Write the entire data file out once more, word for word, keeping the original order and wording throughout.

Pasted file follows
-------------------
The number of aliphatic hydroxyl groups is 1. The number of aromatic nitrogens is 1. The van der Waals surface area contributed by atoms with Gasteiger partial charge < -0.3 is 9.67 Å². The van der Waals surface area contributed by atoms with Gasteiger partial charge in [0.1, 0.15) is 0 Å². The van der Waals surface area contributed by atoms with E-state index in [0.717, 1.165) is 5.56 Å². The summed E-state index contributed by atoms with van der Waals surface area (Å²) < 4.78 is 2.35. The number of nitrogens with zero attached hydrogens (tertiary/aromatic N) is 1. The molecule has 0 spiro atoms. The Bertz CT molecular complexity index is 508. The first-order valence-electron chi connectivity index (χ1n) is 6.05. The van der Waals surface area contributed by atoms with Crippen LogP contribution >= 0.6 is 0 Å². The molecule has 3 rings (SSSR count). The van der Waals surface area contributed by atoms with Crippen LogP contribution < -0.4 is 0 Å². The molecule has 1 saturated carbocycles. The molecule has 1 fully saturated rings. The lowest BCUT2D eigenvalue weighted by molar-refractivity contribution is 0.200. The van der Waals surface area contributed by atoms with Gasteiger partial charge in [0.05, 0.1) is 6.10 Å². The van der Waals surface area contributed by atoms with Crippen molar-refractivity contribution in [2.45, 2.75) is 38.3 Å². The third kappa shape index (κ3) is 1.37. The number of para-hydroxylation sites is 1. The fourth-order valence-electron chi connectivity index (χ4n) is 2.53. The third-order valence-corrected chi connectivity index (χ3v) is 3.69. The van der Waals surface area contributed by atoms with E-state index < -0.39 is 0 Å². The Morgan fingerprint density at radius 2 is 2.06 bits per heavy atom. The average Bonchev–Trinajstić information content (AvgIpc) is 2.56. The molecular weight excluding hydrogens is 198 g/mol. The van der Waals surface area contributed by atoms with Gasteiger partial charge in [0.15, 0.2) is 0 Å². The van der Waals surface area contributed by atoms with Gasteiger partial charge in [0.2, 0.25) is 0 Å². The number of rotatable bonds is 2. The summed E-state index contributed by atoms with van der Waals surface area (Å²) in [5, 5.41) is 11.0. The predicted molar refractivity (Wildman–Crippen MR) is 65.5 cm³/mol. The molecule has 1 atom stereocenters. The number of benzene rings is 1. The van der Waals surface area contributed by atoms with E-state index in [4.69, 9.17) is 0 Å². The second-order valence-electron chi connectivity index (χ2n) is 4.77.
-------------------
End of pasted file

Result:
The number of aliphatic hydroxyl groups is 1. The number of aromatic nitrogens is 1. The van der Waals surface area contributed by atoms with Gasteiger partial charge < -0.3 is 9.67 Å². The van der Waals surface area contributed by atoms with Gasteiger partial charge in [0.1, 0.15) is 0 Å². The van der Waals surface area contributed by atoms with E-state index in [0.717, 1.165) is 5.56 Å². The summed E-state index contributed by atoms with van der Waals surface area (Å²) < 4.78 is 2.35. The number of nitrogens with zero attached hydrogens (tertiary/aromatic N) is 1. The molecule has 0 spiro atoms. The Bertz CT molecular complexity index is 508. The first-order valence-electron chi connectivity index (χ1n) is 6.05. The van der Waals surface area contributed by atoms with Crippen LogP contribution >= 0.6 is 0 Å². The molecule has 3 rings (SSSR count). The van der Waals surface area contributed by atoms with Crippen LogP contribution < -0.4 is 0 Å². The molecule has 1 saturated carbocycles. The molecule has 1 fully saturated rings. The lowest BCUT2D eigenvalue weighted by molar-refractivity contribution is 0.200. The van der Waals surface area contributed by atoms with Gasteiger partial charge in [0.05, 0.1) is 6.10 Å². The van der Waals surface area contributed by atoms with Crippen molar-refractivity contribution in [2.45, 2.75) is 38.3 Å². The third kappa shape index (κ3) is 1.37. The number of para-hydroxylation sites is 1. The fourth-order valence-electron chi connectivity index (χ4n) is 2.53. The third-order valence-corrected chi connectivity index (χ3v) is 3.69. The van der Waals surface area contributed by atoms with E-state index < -0.39 is 0 Å². The Morgan fingerprint density at radius 2 is 2.06 bits per heavy atom. The average Bonchev–Trinajstić information content (AvgIpc) is 2.56. The molecular weight excluding hydrogens is 198 g/mol. The van der Waals surface area contributed by atoms with Gasteiger partial charge in [0.15, 0.2) is 0 Å². The van der Waals surface area contributed by atoms with Gasteiger partial charge in [0.2, 0.25) is 0 Å². The number of rotatable bonds is 2. The summed E-state index contributed by atoms with van der Waals surface area (Å²) in [5, 5.41) is 11.0. The predicted molar refractivity (Wildman–Crippen MR) is 65.5 cm³/mol. The molecule has 1 atom stereocenters. The number of benzene rings is 1. The van der Waals surface area contributed by atoms with E-state index in [4.69, 9.17) is 0 Å². The second-order valence-electron chi connectivity index (χ2n) is 4.77.